This greatly slowed her speed. Van Dyken said it was a mistake she had been making for seven years. She said learning to swim her races without making this mistake was the reason for her success at the Atlanta Games.
((MUSIC BRIDGE))Sports medicine experts are deeply concerned about training. They do research to find better and safer methods of training athletes. Many top athletes break bones or damage muscles in training or during contests. Sports medicine tries to limit these injuries.
For example, Mary Lou Retton won a Gold Medal in Gymnastics at the Nineteen-Eight-Four Olympics in Los Angeles, California. She earned two perfect scores on the vaulting device. That is the piece of equipment from which gymnasts throw their bodies into the air.Sometimes they turn their bodies many times before landing on their feet. Retton won her Gold Medal only six weeks after an emergency operation to repair a damaged knee. Sports medicine training methods were used to speed her recovery.
Later, Mary Lou Retton wrote a book about her experience as a top athlete. She wrote about living with pain while training for international athletic events.
She also told how she continued to perform her sport when injured. Sports medicine experts have become increasingly concerned about very young women like Retton who take part in the sport of gymnastics.Sports medicine research shows that many top female gymnasts train more than forty hours each week. Many are twelve years old or younger. Experts say they are just beginning to learn the effects of such difficult physical training on young people.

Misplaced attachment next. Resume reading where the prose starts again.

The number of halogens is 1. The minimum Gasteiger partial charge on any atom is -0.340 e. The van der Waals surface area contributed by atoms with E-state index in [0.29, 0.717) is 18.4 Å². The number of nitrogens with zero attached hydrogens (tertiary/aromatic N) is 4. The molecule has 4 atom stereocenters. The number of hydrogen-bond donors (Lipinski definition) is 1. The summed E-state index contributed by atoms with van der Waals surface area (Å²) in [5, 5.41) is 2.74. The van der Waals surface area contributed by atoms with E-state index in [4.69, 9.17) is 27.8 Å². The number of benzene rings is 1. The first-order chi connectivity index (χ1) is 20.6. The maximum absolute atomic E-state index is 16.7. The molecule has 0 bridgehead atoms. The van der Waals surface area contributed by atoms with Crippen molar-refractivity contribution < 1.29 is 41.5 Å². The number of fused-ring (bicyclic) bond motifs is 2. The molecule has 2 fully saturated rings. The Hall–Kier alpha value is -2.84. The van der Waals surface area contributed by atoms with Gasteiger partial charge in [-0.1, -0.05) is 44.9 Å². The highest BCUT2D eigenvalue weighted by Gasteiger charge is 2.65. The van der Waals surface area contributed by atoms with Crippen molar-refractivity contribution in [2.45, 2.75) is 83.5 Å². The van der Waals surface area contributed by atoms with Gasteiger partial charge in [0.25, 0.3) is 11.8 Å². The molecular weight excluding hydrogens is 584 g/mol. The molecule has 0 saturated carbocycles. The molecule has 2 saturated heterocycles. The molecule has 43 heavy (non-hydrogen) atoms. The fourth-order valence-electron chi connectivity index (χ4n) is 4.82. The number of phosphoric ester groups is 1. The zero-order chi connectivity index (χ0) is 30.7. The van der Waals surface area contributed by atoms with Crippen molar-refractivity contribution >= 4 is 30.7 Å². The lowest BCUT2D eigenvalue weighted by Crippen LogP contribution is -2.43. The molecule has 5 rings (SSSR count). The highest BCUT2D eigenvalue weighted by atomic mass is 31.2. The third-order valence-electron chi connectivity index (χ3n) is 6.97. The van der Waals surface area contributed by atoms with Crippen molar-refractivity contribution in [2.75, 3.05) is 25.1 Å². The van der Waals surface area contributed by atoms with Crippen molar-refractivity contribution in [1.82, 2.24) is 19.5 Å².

They say this kind of extreme training may produce long lasting damage to the bones of young women. It may also produce other long lasting medical problems.
Many of the young girls who take part in gymnastics must control their weight. It becomes difficult or impossible to perform many of their required activities in gymnastics if a person weighs too much.
One study shows that as a result, many of these young women do not eat the foods their bodies need for normal growth. Many are small and weigh far less than other girls their age.The American Orthopedic Society for Sports Medicine is a professional group of sports medicine doctors. The group says there is not yet enough information about the effects of this kind of hard training on young women. The group says the main concern is the health of young bones. The Society says that broken bones in the back and legs are common among female gymnasts.
A spokeswoman for the Society says that sports medicine experts have found three major areas of concern for young women. They are eating problems, poor bone growth and a halt to young women's menstrual periods.A study of young women shows that as many as sixty-two percent of female athletes may suffer from eating problems. This lack of good food is a major case of poor bone growth and bones that can break easily.
Sports medicine experts say the very hard training of female athletes is the cause of the problem with their menstrual periods. They say normal menstrual periods return when the hard training stops. The experts say they do not believe this causes permanent damage.
All sports medicine experts agree that much more research needs to be done about the long-lasting effects of extremely hard training on all athletes.
Athletes and sports medicine experts all know there will be some danger of physical damage when a person plays a sport. Athletes accept this risk to play the sport. They know that correct training combined with expert medical care can lessen the risk of serious injury. As more is understood about the human body, changes in training and medicine are expected to continue reducing this risk.